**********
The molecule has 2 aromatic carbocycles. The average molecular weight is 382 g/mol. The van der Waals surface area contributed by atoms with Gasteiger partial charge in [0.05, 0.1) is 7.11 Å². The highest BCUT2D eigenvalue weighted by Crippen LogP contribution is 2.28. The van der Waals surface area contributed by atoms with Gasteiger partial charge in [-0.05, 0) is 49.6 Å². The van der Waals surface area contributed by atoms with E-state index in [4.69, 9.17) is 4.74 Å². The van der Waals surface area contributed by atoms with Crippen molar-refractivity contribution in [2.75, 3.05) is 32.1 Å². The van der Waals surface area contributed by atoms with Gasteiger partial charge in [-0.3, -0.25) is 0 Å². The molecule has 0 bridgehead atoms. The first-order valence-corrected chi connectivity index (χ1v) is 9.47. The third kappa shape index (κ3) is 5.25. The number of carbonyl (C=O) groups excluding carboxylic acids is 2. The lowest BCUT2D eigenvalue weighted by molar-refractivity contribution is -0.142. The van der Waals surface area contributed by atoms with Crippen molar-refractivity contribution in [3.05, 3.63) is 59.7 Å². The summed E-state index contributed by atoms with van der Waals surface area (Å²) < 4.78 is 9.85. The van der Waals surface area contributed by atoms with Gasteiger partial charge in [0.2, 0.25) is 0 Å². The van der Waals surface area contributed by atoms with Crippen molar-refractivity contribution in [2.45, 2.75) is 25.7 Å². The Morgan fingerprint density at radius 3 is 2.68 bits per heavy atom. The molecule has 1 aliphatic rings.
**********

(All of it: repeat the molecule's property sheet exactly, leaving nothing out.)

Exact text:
The molecule has 2 aromatic carbocycles. The average molecular weight is 382 g/mol. The van der Waals surface area contributed by atoms with Gasteiger partial charge in [0.05, 0.1) is 7.11 Å². The highest BCUT2D eigenvalue weighted by Crippen LogP contribution is 2.28. The van der Waals surface area contributed by atoms with Gasteiger partial charge in [-0.05, 0) is 49.6 Å². The van der Waals surface area contributed by atoms with E-state index in [4.69, 9.17) is 4.74 Å². The van der Waals surface area contributed by atoms with Crippen molar-refractivity contribution in [2.75, 3.05) is 32.1 Å². The van der Waals surface area contributed by atoms with Gasteiger partial charge in [-0.3, -0.25) is 0 Å². The molecule has 0 bridgehead atoms. The first-order valence-corrected chi connectivity index (χ1v) is 9.47. The third kappa shape index (κ3) is 5.25. The number of carbonyl (C=O) groups excluding carboxylic acids is 2. The lowest BCUT2D eigenvalue weighted by molar-refractivity contribution is -0.142. The van der Waals surface area contributed by atoms with Crippen molar-refractivity contribution in [3.05, 3.63) is 59.7 Å². The summed E-state index contributed by atoms with van der Waals surface area (Å²) < 4.78 is 9.85. The van der Waals surface area contributed by atoms with Gasteiger partial charge in [0.2, 0.25) is 0 Å². The van der Waals surface area contributed by atoms with Crippen molar-refractivity contribution in [2.45, 2.75) is 25.7 Å². The Morgan fingerprint density at radius 3 is 2.68 bits per heavy atom. The molecule has 1 aliphatic rings.